I’ve been cleaning out my office in preparation for a new academic year (which starts today! I’m not ready….) and came across an essay by Aritha van Herk, first recommended to me by a good friend who recently relocated to Calgary (cue very sad face).
“Brisebois Drive” was originally published in The Walrus in 2009. In some ways, it is about Ephrem Brisebois, “the first French-Canadian officer in the North West Mounted Police,” and a murky figure in the history of Calgary. But really the essay is about history itself, about the stories we tell and about those we don’t, about how stories shift and change, and about how we use those stories to shore up our own.
As van Herk writes, “We would prefer the past to reassure us, and so enter into a false exchange with its fragments. Hardest of all for us to imagine is history as a dynamic space that hindsight cannot stop shape-shifting. So we read backwards, hunting for those turning points that impinge on who we have become.”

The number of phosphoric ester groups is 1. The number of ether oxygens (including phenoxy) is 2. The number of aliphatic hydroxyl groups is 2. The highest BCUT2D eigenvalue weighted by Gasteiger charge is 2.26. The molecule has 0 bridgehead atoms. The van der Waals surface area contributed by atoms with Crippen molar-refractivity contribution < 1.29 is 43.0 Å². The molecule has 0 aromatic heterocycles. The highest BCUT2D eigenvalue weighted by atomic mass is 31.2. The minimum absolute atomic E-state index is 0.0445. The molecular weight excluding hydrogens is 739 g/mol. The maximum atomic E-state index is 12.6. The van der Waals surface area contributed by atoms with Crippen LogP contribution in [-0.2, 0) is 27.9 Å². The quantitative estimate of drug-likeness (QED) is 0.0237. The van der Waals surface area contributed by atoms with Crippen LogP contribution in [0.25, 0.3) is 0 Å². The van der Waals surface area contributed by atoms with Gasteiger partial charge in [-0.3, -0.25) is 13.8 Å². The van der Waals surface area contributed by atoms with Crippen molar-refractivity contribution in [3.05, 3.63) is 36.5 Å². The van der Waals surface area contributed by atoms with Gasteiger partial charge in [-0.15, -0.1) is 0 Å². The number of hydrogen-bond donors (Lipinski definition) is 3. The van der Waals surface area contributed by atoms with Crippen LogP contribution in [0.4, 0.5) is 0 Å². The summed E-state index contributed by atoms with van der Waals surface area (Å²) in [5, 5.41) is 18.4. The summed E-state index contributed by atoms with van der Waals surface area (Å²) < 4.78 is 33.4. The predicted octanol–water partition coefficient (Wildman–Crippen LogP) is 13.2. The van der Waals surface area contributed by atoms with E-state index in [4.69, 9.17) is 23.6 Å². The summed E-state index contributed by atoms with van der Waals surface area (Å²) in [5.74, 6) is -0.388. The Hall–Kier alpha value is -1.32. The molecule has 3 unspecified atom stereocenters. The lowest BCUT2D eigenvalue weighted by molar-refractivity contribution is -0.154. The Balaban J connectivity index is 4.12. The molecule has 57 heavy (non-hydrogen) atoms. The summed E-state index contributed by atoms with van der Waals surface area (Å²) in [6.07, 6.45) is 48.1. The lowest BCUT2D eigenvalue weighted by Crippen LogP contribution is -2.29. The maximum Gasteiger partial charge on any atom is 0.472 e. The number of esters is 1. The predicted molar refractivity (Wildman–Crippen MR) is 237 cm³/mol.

Later in the essay, after piecing together the fragments of Brisebois’ life, she looks at the gaps between, trying to figure who Brisebois was, and in relation this, why she is drawn to his story. There is little that is particularly appealing about this man, and those who worked under him complained about his leadership. For van Herk, many questions remain. But are those questions about Brisebois, or are they about van Herk herself?
“In truth,” writes van Herk,
the temptation of history is rooted in its instability. Even though the past is presumably complete, its rich contingency is evidenced by our revisiting stories, shaping them into a tale or a dish to tempt contemporary palates. We are treated to another book on Napoleon, on Sir Wilfrid Laurier, on crinolines and creosote, new details previously overlooked. History does its turn on the cultural boards, then retreats, a shabby coat in the back of the winter closet, shoved there on a spring day wanting to be done with the weight of wool. There it hangs, a scarecrow with aphasia, holding the rag and bone shop of experience but unable to transmit that to a constant audience. And so I marinate and barbecue Brisebois, give him ulterior motives and base desires, try to make him more interesting than the ineffectual or dreaming busboy he doubtless was.
Which stories do we marinate? Which stories do we discard? How do we build our own stories in the gaps that remain?
© Sonja Boon, 2019.